teaches in the MA program in Jewish Studies at the Lander Institute in
Jerusalem (attached to Touro College).
Reality follows its Usual Course – a Person's Fate is not Indicative of
his Moral Worth
After the death of Aaron's two sons – Rabbi Shimon opened
his discourse: For the same fate is in store for all: for the righteous and
for the wicked[; for the good and for the pure, and
for the impure; for him who sacrifices and for him who does not; for the good
and for the sinner…] (Kohelet
9:2). For the righteous – that is Noah, who is called a
righteous man (Bereishit
6). R. Yohanan said in the name of R. Eliezer, the son of R. Yossi HaGalili: When Noah exited the ark, the lion bit him and
broke him, and he was no longer fit to offer sacrifices, so his son Shem
sacrificed in his stead.
For the wicked – That is Pharaoh Nekho,
when he tried to sit on Solomon's throne he did not know its ways, and a lion
bit him and broke him – they both died with limps, as it is written: For the
same fate is in store for all: for the righteous and for the wicked; for the
good and for the pure, and for the impure.
For the good: That is Moses, for it is said and she saw
that he was good (Shemot
2); R. Meir says that he was born circumcised.
And for the pure –
That is Aaron, who was occupied with the purification of Israel, for it is
said: He walked with Me in peace and integrity, returning
many from sin (Malachi 2)
And for the impure – Those are the spies; these praised the
Land of Israel and those degraded it, neither group entered the Land, as it is
written, for the good and for the pure, and for the impure…
For the good and for the sinner – the good – that is
David, for it is said, and he sent and brought him, and he was good to look
at (I Samuel 16). R. Yitzhak said: Good
to look at for halakhah, anyone who looked at him
would recall the material he had studied.
For the sinner – That is Nebuchadnezzar, for it is said, redeem
your sins (Daniel 4:24), this one built
the Temple and reigned forty years, that one destroyed the Temple and reigned
for forty years – that is one fate… Another opinion: One fate – That
is Aaron's sons, for regarding them it is written, in peace and integrity
For the wicked – That is Korah's
congregation, of whom it is written move away. These entered to
sacrifice in controversy and ended up being burned, while those entered to
sacrifice without controversy and also ended up being burned.
The Limitations set by the Rules of Impurity of Animals and the Laws of
Slaughter are Steps to a Higher Spiritual Ascent
This is the animal
that you shall eat: It starts by permitting those which may be eaten, as we
find with [the lists of] fish and grasshoppers, implying that it would be
proper not to eat living things at all, and so it had to begin: Speak unto
the Israelites and say: "This is the animal that you shall eat"
since the granting of permission is itself the innovation there.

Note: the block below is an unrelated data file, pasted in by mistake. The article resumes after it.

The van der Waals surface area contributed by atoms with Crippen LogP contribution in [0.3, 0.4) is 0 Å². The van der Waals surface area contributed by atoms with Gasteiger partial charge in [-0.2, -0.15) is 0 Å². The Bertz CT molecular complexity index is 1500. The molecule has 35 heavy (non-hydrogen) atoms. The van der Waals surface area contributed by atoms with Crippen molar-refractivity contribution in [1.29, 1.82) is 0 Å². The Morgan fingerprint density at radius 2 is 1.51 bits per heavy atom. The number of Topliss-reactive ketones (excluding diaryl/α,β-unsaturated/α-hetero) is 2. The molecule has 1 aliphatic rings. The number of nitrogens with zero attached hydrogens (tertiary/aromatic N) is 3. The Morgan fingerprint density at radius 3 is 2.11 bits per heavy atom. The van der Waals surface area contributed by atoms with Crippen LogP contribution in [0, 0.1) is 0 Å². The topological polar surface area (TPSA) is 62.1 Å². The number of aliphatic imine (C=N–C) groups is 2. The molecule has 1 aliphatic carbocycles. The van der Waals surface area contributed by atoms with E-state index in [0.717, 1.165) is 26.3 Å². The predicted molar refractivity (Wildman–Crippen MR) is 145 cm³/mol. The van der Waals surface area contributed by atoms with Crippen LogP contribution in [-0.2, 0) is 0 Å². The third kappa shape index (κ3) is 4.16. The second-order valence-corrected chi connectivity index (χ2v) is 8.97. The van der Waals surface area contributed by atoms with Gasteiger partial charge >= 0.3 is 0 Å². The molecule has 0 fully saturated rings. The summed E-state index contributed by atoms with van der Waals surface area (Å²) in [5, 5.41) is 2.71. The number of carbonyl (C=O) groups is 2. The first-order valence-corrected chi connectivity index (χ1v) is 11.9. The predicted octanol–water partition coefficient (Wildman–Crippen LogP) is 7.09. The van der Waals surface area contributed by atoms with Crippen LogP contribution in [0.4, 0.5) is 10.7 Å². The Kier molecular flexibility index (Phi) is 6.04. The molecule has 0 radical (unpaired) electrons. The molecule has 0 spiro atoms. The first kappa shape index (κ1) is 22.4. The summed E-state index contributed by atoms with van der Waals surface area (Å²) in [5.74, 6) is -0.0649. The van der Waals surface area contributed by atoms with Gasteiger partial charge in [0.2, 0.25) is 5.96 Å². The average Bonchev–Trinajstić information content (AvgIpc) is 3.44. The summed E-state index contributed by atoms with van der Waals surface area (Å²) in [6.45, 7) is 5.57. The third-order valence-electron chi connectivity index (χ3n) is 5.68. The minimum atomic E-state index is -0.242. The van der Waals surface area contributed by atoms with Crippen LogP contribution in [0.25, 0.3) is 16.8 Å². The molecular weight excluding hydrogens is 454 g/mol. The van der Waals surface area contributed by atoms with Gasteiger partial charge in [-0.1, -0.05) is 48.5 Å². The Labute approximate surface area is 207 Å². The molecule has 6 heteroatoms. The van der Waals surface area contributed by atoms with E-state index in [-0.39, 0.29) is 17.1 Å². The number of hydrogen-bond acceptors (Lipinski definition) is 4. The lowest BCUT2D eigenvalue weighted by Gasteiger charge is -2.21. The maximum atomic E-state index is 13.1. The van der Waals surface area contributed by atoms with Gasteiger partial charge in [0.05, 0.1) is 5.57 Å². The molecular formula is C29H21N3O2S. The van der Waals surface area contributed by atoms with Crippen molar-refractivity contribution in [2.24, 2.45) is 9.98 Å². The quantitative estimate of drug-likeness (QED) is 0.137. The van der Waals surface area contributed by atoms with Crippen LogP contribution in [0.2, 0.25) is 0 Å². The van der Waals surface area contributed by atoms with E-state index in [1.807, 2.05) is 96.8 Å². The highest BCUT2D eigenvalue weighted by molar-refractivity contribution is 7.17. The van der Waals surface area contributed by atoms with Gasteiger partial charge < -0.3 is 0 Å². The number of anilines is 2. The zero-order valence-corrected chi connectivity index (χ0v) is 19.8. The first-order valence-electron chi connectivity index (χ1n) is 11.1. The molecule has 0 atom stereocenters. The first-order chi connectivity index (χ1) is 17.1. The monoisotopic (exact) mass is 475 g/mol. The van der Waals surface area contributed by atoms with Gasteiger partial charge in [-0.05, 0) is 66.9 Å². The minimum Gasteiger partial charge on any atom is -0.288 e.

(From the HaTaM Sofer's commentary, Torat
Moshe, as quoted by
Prof. Nehamah Leibowitz in her Iyyunim
Hadashim BeSefer Vayikra, pg. 127)
A Torah scholar, a
spiritual man, and at the same time he is regularly employed in the slaughter
of animals and the taking of their souls – this does not agree with the heart's
pure emotions. Even though slaughter and the eating of animals in general must
still be practiced in the world, in any case it would be preferable that this
work be performed by people who have not yet achieved emotional refinement. Learned, ethical people, who
are knowledgeable and religious, are appropriate to serve as overseers who
guarantee that animals not be killed in a barbaric fashion, and that the whole
matter of flesh-eating should be infused with a noble light which may, in its
own time, light up the world. This is truly contained in the laws of slaughter
and forbidden meat.
(From Rav Kook ztz"l's Igrot HaRAYaH, vol. 1, letter 178)
Forbidden Foods: the Chicken and the Egg
The section before us contains
no hint of the notion that the Jewish People should observe these laws in order
to isolate itself from the other nations; to the contrary, here it says the
opposite, that since God separated Israel from the other nations they are
required to observe the commandments given them by God which came to
distinguish between the clean and unclean animals, just as they are responsible
– for the same reason – to observe all of the other commandments given to them.
Notice that while the Torah offers clear warnings to be careful of Egyptian
practices and customs (Vayikra
18:3), it does not do so in order to appear externally different from
them, but rather because the practices of those nations were abominable and
their customs disgusting (VaYikra
18:24, passim, 20:23, passim)
(From R. David
Hoffman's commentary on Vayikra, as quoted in
Prof. Nehamah Leibowitz in her Iyyunim
Hadashim BeSefer Vayikra)